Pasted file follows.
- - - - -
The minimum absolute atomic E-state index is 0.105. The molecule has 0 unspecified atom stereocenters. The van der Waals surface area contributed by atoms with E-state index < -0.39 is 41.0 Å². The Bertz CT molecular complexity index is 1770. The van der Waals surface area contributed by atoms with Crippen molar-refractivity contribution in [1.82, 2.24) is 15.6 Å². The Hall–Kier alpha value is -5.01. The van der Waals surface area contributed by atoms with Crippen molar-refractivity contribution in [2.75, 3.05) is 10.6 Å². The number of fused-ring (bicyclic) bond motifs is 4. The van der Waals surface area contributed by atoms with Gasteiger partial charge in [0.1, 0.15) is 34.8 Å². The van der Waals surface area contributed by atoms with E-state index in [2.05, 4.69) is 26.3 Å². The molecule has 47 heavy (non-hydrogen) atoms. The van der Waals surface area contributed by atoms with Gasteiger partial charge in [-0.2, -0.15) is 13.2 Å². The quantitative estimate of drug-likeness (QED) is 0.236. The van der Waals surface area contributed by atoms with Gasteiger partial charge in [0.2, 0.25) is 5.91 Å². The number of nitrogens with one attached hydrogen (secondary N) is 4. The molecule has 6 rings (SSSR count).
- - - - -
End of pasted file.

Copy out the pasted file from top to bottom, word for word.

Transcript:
The minimum absolute atomic E-state index is 0.105. The molecule has 0 unspecified atom stereocenters. The van der Waals surface area contributed by atoms with E-state index < -0.39 is 41.0 Å². The Bertz CT molecular complexity index is 1770. The van der Waals surface area contributed by atoms with Crippen molar-refractivity contribution in [1.82, 2.24) is 15.6 Å². The Hall–Kier alpha value is -5.01. The van der Waals surface area contributed by atoms with Crippen molar-refractivity contribution in [2.75, 3.05) is 10.6 Å². The number of fused-ring (bicyclic) bond motifs is 4. The van der Waals surface area contributed by atoms with Gasteiger partial charge in [0.1, 0.15) is 34.8 Å². The van der Waals surface area contributed by atoms with E-state index in [2.05, 4.69) is 26.3 Å². The molecule has 47 heavy (non-hydrogen) atoms. The van der Waals surface area contributed by atoms with Gasteiger partial charge in [-0.2, -0.15) is 13.2 Å². The quantitative estimate of drug-likeness (QED) is 0.236. The van der Waals surface area contributed by atoms with Gasteiger partial charge in [0.2, 0.25) is 5.91 Å². The number of nitrogens with one attached hydrogen (secondary N) is 4. The molecule has 6 rings (SSSR count).